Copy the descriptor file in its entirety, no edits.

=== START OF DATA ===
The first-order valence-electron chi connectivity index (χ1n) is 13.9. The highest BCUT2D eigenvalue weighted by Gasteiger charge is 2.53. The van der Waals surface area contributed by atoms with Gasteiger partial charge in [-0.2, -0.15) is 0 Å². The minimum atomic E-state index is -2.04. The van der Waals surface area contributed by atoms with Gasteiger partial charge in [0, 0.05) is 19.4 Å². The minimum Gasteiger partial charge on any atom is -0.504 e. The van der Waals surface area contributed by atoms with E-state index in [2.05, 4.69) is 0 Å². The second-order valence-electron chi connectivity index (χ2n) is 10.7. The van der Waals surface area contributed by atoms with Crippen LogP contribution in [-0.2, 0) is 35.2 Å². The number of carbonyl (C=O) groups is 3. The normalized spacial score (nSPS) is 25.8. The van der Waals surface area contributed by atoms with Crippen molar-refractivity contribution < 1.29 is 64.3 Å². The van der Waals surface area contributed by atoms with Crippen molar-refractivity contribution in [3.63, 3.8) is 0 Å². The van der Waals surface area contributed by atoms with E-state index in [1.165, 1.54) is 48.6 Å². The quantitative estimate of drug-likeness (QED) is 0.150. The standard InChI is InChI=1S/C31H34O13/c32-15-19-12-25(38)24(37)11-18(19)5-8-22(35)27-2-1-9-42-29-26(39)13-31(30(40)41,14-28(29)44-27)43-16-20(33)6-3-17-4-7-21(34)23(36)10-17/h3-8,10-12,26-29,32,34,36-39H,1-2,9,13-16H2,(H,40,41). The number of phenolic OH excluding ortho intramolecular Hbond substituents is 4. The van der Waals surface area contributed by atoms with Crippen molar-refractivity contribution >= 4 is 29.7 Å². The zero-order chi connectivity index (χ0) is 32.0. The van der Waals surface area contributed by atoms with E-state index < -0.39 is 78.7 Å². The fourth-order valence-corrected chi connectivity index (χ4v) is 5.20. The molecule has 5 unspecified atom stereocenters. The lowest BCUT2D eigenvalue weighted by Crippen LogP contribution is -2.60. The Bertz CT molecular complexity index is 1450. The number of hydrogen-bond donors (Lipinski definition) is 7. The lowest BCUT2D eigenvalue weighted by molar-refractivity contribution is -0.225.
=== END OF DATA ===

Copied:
The first-order valence-electron chi connectivity index (χ1n) is 13.9. The highest BCUT2D eigenvalue weighted by Gasteiger charge is 2.53. The van der Waals surface area contributed by atoms with Gasteiger partial charge in [-0.2, -0.15) is 0 Å². The minimum atomic E-state index is -2.04. The van der Waals surface area contributed by atoms with Gasteiger partial charge in [0, 0.05) is 19.4 Å². The minimum Gasteiger partial charge on any atom is -0.504 e. The van der Waals surface area contributed by atoms with E-state index in [2.05, 4.69) is 0 Å². The second-order valence-electron chi connectivity index (χ2n) is 10.7. The van der Waals surface area contributed by atoms with Crippen LogP contribution in [-0.2, 0) is 35.2 Å². The number of carbonyl (C=O) groups is 3. The normalized spacial score (nSPS) is 25.8. The van der Waals surface area contributed by atoms with Crippen molar-refractivity contribution < 1.29 is 64.3 Å². The van der Waals surface area contributed by atoms with Crippen molar-refractivity contribution in [3.63, 3.8) is 0 Å². The van der Waals surface area contributed by atoms with E-state index in [1.165, 1.54) is 48.6 Å². The quantitative estimate of drug-likeness (QED) is 0.150. The standard InChI is InChI=1S/C31H34O13/c32-15-19-12-25(38)24(37)11-18(19)5-8-22(35)27-2-1-9-42-29-26(39)13-31(30(40)41,14-28(29)44-27)43-16-20(33)6-3-17-4-7-21(34)23(36)10-17/h3-8,10-12,26-29,32,34,36-39H,1-2,9,13-16H2,(H,40,41). The number of phenolic OH excluding ortho intramolecular Hbond substituents is 4. The van der Waals surface area contributed by atoms with Crippen molar-refractivity contribution >= 4 is 29.7 Å². The zero-order chi connectivity index (χ0) is 32.0. The van der Waals surface area contributed by atoms with E-state index < -0.39 is 78.7 Å². The fourth-order valence-corrected chi connectivity index (χ4v) is 5.20. The molecule has 5 unspecified atom stereocenters. The lowest BCUT2D eigenvalue weighted by Crippen LogP contribution is -2.60. The Bertz CT molecular complexity index is 1450. The number of hydrogen-bond donors (Lipinski definition) is 7. The lowest BCUT2D eigenvalue weighted by molar-refractivity contribution is -0.225.